For instance, when Anthonee and his fellow worker ants went out searching for food, marching in lines created by their special scents, he often peered past the soldier ants guarding the edges of their chosen path, and had the urge to stray away from the other ants. He felt their silent march was boring and had visions of leading the other ants in beautiful patterns, creating amazing motions that would please the two-legged giants who he sometimes saw watching them from above.

Anthonee also hated the earthen anthill where they all lived. It was made up of hexagonal sections, which were stacked on top and around each other, and covered by a towering mound of hardened sand. The severity and regularity of the structure vexed and irritated him so much that he often dreamed of breaking the entire anthill down to the ground. He wanted to build high roofs, made up of beautiful arching curves and twisting lines, and formed from polished specks of sand, which would capture the heat of the sun and glitter beautifully, showing the entire world how clever and creative ants could be. However, there was nothing Anthonee could do except quietly bear to live in the anthill. His tiny room was cramped and hexagonal and he hated it passionately.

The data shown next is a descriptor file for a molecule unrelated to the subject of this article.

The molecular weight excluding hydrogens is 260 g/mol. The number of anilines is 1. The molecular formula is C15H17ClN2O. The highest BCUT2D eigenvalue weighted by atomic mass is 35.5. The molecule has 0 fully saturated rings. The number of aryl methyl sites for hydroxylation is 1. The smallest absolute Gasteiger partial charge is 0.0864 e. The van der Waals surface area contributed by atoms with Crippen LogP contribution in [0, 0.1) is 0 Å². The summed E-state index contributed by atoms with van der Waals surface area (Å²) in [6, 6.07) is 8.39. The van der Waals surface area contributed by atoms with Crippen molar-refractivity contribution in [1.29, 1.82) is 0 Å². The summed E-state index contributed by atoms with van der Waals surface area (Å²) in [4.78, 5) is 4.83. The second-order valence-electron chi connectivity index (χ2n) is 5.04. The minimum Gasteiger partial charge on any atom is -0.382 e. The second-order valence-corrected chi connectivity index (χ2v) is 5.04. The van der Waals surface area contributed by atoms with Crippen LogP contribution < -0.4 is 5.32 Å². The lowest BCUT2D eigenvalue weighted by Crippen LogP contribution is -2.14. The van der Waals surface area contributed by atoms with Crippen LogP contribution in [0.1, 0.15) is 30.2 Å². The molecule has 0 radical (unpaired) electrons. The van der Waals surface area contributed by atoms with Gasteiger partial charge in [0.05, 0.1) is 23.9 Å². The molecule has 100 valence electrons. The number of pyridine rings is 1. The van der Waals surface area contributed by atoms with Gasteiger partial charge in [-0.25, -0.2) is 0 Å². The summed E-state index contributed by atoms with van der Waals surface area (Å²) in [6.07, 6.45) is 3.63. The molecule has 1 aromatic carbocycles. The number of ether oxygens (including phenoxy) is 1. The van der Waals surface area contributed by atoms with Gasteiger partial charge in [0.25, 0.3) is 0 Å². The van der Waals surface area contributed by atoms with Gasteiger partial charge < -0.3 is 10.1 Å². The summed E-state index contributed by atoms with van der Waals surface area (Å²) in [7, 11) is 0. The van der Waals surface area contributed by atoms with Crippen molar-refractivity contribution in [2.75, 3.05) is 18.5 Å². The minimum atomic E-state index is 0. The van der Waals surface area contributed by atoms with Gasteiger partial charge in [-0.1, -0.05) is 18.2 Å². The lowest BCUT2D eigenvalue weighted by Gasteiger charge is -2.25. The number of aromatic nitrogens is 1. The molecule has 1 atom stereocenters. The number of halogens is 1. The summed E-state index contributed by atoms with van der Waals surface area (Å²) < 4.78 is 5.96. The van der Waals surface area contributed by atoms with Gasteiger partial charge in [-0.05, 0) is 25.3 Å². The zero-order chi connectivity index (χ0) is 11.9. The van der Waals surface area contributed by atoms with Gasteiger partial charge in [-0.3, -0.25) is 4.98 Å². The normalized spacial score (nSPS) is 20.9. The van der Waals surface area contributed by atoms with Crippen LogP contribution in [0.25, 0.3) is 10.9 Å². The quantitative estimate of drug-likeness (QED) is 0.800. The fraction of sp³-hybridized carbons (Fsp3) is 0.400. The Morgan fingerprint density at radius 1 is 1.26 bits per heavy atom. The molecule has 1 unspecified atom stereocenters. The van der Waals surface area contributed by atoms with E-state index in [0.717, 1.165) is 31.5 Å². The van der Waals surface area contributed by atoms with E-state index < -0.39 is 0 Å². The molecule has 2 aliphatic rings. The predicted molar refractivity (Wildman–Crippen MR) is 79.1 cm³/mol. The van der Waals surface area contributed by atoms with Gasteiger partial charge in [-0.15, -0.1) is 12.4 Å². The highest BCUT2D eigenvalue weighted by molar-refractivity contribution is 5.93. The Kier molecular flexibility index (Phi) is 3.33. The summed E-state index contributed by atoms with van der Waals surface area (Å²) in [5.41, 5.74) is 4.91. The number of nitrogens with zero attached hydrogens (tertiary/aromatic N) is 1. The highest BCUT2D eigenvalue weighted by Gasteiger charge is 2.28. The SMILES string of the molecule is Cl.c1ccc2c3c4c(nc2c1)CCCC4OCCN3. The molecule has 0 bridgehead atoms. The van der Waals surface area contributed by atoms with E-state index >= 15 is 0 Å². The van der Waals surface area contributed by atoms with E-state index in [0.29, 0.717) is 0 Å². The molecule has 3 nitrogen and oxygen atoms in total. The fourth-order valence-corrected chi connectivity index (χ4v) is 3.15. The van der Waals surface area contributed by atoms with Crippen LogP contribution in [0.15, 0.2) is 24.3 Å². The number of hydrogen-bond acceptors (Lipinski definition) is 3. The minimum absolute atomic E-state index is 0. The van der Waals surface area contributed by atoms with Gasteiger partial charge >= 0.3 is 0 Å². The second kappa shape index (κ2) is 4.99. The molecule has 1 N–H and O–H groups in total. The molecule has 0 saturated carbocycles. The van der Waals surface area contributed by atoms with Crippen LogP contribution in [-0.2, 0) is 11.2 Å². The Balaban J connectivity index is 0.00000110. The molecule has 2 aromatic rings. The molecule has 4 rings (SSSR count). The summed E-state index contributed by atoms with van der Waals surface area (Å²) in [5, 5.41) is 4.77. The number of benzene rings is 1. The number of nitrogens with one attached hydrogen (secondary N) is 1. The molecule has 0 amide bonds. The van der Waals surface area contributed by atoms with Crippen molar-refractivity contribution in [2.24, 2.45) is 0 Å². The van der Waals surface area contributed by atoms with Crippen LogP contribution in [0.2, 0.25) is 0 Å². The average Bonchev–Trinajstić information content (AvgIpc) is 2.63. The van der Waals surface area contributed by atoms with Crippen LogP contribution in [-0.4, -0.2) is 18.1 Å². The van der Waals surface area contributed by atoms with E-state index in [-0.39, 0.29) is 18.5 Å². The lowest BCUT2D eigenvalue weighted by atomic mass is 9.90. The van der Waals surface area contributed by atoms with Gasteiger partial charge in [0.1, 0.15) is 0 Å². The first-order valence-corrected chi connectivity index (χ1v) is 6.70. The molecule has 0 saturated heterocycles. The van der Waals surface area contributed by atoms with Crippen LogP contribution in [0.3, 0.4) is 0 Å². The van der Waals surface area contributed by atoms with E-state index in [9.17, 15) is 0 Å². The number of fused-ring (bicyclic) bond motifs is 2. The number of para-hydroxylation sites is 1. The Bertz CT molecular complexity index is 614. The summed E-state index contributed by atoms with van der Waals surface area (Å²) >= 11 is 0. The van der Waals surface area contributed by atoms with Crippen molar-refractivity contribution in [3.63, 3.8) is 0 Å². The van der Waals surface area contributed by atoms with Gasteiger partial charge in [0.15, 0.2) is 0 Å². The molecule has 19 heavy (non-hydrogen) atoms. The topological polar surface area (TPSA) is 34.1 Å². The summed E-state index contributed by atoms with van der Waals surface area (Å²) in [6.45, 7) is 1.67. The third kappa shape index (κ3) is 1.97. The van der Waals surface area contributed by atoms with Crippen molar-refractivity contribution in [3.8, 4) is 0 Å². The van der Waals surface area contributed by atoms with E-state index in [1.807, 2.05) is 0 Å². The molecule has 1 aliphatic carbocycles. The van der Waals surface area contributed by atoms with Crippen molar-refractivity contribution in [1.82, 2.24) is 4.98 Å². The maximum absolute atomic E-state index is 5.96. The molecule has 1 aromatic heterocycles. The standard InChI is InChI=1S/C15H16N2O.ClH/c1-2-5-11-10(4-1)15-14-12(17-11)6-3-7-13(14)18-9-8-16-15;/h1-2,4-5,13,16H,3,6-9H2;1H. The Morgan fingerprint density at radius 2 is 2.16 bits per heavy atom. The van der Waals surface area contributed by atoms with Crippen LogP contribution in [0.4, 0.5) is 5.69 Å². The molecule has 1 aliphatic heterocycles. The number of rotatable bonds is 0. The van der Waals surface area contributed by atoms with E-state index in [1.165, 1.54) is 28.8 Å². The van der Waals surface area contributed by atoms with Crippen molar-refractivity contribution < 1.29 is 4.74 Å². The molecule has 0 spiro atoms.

Another issue which his work-mates just couldn’t understand was Anthonee’s love for their Queen, Antiqua. They were all bred to serve and love their queen but he took his adoration to unusual heights. As a worker, he was not allowed to even go near her, much less touch her, but he sometimes stared at her from the corners of his eyes when no one was watching. Queen Antiqua was the most beautiful ant in the whole of his world. Her eyes were dark and sparkling, her waist was tiny and her antennae were of a flattering length. Whenever he had supplies to deliver to her section of the anthill and happened to catch a glimpse of her regal loveliness, his heart would thunder and pulse like a trapped bird inside his chest, and his own short antenna would shiver.